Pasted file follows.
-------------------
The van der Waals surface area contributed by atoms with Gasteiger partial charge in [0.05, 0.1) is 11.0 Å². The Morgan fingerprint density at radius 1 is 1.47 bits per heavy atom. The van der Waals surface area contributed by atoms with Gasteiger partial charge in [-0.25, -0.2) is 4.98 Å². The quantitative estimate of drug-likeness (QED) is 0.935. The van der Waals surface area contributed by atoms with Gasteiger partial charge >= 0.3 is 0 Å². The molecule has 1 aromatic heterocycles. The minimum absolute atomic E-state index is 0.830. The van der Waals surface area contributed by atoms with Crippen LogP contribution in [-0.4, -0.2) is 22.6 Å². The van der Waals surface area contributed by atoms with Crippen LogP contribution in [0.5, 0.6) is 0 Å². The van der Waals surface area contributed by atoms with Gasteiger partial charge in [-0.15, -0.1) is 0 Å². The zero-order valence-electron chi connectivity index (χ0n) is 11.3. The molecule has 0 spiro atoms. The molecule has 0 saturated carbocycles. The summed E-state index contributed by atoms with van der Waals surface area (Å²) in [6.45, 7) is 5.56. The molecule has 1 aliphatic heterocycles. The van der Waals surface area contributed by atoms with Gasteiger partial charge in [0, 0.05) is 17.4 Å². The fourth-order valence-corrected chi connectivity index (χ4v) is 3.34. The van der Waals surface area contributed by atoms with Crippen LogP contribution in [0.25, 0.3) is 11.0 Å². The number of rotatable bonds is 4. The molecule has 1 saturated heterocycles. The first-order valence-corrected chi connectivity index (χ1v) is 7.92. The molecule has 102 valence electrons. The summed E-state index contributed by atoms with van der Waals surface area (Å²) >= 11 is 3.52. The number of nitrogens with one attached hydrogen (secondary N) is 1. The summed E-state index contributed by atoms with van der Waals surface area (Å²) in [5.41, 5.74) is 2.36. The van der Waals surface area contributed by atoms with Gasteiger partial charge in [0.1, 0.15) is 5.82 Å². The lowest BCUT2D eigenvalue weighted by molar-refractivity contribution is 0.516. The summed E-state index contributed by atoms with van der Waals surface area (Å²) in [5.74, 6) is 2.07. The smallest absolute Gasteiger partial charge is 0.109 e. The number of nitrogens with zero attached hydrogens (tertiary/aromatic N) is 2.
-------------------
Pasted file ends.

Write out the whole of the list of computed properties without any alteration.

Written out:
The van der Waals surface area contributed by atoms with Gasteiger partial charge in [0.05, 0.1) is 11.0 Å². The Morgan fingerprint density at radius 1 is 1.47 bits per heavy atom. The van der Waals surface area contributed by atoms with Gasteiger partial charge in [-0.25, -0.2) is 4.98 Å². The quantitative estimate of drug-likeness (QED) is 0.935. The van der Waals surface area contributed by atoms with Gasteiger partial charge >= 0.3 is 0 Å². The molecule has 1 aromatic heterocycles. The minimum absolute atomic E-state index is 0.830. The van der Waals surface area contributed by atoms with Crippen LogP contribution in [-0.4, -0.2) is 22.6 Å². The van der Waals surface area contributed by atoms with Crippen LogP contribution in [0.5, 0.6) is 0 Å². The van der Waals surface area contributed by atoms with Gasteiger partial charge in [-0.15, -0.1) is 0 Å². The zero-order valence-electron chi connectivity index (χ0n) is 11.3. The molecule has 0 spiro atoms. The molecule has 0 saturated carbocycles. The summed E-state index contributed by atoms with van der Waals surface area (Å²) in [6.45, 7) is 5.56. The molecule has 1 aliphatic heterocycles. The van der Waals surface area contributed by atoms with Gasteiger partial charge in [0, 0.05) is 17.4 Å². The fourth-order valence-corrected chi connectivity index (χ4v) is 3.34. The van der Waals surface area contributed by atoms with Crippen LogP contribution in [0.25, 0.3) is 11.0 Å². The number of rotatable bonds is 4. The molecule has 1 saturated heterocycles. The first-order valence-corrected chi connectivity index (χ1v) is 7.92. The molecule has 102 valence electrons. The summed E-state index contributed by atoms with van der Waals surface area (Å²) >= 11 is 3.52. The number of nitrogens with one attached hydrogen (secondary N) is 1. The summed E-state index contributed by atoms with van der Waals surface area (Å²) in [5.41, 5.74) is 2.36. The van der Waals surface area contributed by atoms with Gasteiger partial charge in [0.1, 0.15) is 5.82 Å². The lowest BCUT2D eigenvalue weighted by molar-refractivity contribution is 0.516. The summed E-state index contributed by atoms with van der Waals surface area (Å²) in [5.74, 6) is 2.07. The smallest absolute Gasteiger partial charge is 0.109 e. The number of nitrogens with zero attached hydrogens (tertiary/aromatic N) is 2.